In case you haven’t heard it multiple times yet this week, sustainability is the new way consumers shop. The fashion industry has faced persistent scrutiny following numerous controversies, which has resulted in greater transparency regarding garment supply chains from brands. And many brands are pivoting to meet consumer wishes.
One key aspect of this revolution is the influence of Gen Z, as they’re more concerned about climate change compared to older generations. Nine in ten Generation Z consumers believe companies have a responsibility to address environmental and social issues.
And Stitch Fix, being the progressive company that they are, have already taken this into account.
Sustainability and Equity are at the heart of this growing business. They made goals and have taken steps to source all materials for their private label brands and have measures in place to ensure they are sustainable products. And they’re making equity central to their sustainability efforts—in name and in practice, which is wise as nearly 64% of consumers are more likely to purchase a product if the brand aligns with these views.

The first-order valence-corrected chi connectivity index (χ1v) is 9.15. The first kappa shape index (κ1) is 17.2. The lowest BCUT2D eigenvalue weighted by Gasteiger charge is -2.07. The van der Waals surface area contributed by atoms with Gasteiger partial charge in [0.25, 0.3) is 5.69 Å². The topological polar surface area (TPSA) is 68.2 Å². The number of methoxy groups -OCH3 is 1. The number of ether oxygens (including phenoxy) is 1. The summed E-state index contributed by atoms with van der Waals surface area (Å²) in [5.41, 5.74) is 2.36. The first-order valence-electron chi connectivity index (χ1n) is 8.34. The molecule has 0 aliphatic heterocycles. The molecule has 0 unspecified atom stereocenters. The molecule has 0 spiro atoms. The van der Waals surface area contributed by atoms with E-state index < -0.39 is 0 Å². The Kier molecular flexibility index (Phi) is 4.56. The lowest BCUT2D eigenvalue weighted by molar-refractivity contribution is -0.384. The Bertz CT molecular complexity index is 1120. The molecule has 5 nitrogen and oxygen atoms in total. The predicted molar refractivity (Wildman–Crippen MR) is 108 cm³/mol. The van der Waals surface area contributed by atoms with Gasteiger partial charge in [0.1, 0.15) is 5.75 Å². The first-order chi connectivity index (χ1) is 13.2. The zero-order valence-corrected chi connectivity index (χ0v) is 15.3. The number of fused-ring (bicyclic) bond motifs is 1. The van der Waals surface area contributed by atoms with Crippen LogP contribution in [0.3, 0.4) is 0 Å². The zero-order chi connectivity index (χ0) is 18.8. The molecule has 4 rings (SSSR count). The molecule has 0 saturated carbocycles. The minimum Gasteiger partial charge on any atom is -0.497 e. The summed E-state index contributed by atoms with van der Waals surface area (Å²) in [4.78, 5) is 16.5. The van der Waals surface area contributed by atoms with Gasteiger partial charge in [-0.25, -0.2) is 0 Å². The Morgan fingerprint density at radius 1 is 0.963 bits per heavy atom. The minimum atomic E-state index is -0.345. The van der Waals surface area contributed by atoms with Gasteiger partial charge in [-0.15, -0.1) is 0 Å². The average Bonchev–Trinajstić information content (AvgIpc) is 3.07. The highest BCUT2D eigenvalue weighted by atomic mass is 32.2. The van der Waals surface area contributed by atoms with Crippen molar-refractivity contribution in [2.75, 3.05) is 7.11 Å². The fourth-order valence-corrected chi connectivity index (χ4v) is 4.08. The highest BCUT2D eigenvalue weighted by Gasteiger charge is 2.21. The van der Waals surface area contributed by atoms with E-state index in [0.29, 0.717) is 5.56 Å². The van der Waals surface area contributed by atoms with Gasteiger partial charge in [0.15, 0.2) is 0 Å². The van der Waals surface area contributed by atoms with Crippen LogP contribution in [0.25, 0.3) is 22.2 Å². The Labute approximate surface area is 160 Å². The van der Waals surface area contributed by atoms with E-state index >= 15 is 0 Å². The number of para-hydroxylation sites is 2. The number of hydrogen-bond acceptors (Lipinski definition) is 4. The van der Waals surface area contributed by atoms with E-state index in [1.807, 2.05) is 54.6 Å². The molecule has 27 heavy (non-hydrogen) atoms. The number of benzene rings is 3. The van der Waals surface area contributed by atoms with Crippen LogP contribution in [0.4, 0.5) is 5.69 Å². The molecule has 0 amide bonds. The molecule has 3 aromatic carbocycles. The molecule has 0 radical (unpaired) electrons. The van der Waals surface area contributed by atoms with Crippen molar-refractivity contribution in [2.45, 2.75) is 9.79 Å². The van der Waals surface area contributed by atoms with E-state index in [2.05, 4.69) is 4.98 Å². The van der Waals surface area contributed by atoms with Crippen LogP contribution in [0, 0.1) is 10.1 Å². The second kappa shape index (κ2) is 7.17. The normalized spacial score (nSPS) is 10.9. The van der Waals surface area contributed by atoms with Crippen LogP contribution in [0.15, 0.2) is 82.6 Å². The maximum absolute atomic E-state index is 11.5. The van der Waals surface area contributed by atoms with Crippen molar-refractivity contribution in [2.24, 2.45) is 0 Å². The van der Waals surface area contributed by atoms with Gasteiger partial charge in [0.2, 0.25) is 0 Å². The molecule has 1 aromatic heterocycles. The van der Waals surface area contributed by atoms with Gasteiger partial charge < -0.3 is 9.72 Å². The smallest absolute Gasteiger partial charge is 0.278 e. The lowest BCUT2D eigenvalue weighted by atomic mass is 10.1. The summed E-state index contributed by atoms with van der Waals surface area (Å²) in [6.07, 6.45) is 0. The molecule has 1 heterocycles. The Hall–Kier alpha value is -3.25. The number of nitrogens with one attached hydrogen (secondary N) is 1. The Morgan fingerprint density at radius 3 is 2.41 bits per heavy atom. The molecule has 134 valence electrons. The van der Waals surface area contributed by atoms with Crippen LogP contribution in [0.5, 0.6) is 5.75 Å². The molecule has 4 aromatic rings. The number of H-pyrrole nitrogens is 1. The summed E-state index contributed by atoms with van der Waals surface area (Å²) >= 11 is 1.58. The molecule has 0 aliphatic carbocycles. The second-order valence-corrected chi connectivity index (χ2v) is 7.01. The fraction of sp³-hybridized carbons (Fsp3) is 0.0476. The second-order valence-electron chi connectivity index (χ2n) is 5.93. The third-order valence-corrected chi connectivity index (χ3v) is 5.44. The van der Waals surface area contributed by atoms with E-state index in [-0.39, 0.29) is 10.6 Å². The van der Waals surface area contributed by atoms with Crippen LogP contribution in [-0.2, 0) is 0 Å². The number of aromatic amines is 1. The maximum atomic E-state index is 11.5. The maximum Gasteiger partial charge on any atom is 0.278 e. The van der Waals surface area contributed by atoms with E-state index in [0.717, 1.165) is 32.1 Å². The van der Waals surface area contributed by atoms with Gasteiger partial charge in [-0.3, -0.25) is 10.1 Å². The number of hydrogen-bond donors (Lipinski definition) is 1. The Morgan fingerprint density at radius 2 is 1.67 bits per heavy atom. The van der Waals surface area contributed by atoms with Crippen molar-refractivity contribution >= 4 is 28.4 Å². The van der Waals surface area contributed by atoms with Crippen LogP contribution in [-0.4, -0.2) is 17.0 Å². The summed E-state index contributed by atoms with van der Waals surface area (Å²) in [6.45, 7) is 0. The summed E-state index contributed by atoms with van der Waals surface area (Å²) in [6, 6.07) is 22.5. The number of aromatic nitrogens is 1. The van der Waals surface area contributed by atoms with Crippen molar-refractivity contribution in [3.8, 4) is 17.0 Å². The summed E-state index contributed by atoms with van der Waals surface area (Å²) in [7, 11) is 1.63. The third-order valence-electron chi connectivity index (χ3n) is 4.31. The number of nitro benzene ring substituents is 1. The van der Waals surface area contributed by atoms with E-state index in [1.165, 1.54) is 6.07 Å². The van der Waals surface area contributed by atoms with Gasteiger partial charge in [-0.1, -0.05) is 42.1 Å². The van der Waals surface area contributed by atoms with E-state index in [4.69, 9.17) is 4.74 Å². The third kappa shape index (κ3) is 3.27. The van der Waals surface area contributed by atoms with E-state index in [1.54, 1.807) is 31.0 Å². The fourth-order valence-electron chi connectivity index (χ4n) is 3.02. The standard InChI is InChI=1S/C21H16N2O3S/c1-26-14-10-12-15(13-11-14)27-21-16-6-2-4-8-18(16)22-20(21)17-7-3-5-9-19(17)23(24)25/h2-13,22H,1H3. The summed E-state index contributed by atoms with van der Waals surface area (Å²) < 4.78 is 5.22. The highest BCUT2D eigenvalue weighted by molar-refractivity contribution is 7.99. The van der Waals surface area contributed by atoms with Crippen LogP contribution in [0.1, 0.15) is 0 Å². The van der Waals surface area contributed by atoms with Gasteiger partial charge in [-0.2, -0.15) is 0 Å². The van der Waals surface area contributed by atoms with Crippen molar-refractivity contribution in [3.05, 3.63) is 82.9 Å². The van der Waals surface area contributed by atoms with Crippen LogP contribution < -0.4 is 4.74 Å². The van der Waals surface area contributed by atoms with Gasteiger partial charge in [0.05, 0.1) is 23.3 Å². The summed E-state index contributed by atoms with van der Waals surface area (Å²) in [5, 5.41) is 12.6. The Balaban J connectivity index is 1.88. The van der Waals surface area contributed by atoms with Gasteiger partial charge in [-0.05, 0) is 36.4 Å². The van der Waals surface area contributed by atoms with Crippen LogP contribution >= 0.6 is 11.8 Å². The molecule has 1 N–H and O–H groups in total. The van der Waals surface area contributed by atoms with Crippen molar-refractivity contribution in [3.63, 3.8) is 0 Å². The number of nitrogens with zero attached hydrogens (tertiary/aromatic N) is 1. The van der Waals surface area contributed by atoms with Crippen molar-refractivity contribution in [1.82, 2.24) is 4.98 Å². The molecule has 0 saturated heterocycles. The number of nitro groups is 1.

Stitch Fix has made commitments to diversity, creating a grant and mentorship program for BIPOC entrepreneurs:
But, as we can see – even being on top of an important emerging trends won’t necessarily save your bottom line. Building consumer and market research into your brand’s daily tasks is a must, if you hope to sort out which way your specific consumer sentiment is shifting.
And you may even find your own kid segment is out there waiting to be discovered once you do. Reach out for a demo and we’ll show you how it’s done, regardless of category.